Playing off a very entertaining Kevin Drum post on the dismal history of “October Surprises” (dating all the way back to 1940!), Jonathan Bernstein offers a fine encapsulation of why such late-cycle shenanigans tend to have little effect on presidential election outcomes:

October Surprises are unlikely to matter to the outcome in November for exactly the same reasons that the debates are unlikely to matter, as John Sides explains it. Those include: most people have made up their minds by October; the people most likely to know about a news event are the ones most likely to have already decided; and partisans and other decided voters are apt to interpret the events through their own prior attitudes — that is, President Obama’s supporters are likely to heavily discount any new information they receive at this point, or simply just interpret it to fit in with their already-set belief that Obama is doing a decent job.

Jonathan goes on to acknowledge that external events (as opposed to debates or campaign speech and ads) can have an effect on elections by “changing the subject.” But even then, the effect is limited to voters who haven’t make up their minds and don’t process new information strictly through a partisan lens.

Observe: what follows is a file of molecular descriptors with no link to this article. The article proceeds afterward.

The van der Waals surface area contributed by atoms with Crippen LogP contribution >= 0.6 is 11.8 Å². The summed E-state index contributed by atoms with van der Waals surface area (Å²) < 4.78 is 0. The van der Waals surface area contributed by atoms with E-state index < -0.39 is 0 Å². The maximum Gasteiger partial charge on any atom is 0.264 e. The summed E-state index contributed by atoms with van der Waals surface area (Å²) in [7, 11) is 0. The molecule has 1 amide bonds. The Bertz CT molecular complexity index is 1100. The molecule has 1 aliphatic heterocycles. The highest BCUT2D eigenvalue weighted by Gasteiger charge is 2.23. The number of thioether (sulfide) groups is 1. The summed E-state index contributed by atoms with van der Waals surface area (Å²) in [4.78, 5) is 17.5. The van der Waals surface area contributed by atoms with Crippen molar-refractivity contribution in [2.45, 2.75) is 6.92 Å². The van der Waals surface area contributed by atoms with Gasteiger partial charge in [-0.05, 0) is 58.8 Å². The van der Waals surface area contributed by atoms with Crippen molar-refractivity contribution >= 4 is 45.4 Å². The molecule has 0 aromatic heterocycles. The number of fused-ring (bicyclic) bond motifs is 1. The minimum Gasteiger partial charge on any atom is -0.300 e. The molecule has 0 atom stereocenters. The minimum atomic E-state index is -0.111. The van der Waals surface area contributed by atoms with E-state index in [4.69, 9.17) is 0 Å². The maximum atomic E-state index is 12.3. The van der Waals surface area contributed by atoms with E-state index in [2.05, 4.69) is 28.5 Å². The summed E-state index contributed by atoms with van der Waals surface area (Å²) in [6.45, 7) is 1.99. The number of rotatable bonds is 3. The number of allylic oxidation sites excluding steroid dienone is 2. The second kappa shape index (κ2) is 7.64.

Earlier today I was talking to a BBC producer about a prospective appearance on Wednesday to discuss the first Obama/Romney debate. I allowed as how I was a skeptic about the game-changing potential of debates, and she responded that Brits were acutely aware of the 2010 impact of “Cleggmania” after LDP leader Nick Clegg’s impressive performance in a Leaders’ Debate prior to the last general election. I responded that UK elections lasted weeks, while ours lasted years. This may in fact be a rare advantage of our political system, insofar as Nick Clegg is now settling into a role as the least popular major national political figure in the United Kingdom.

In any event, I’d be surprised if the debates or any non-cataclysmic event had anything other than a marginal impact on the presidential elections. The contest may be close enough that “marginal impact” could ultimately be decisive, but in that case, many things that happened long ago could wind up mattering even more.

Ed Kilgore

Ed Kilgore is a political columnist for New York and managing editor at the Democratic Strategist website. He was a contributing writer at the Washington Monthly from January 2012 until November 2015, and was the principal contributor to the Political Animal blog.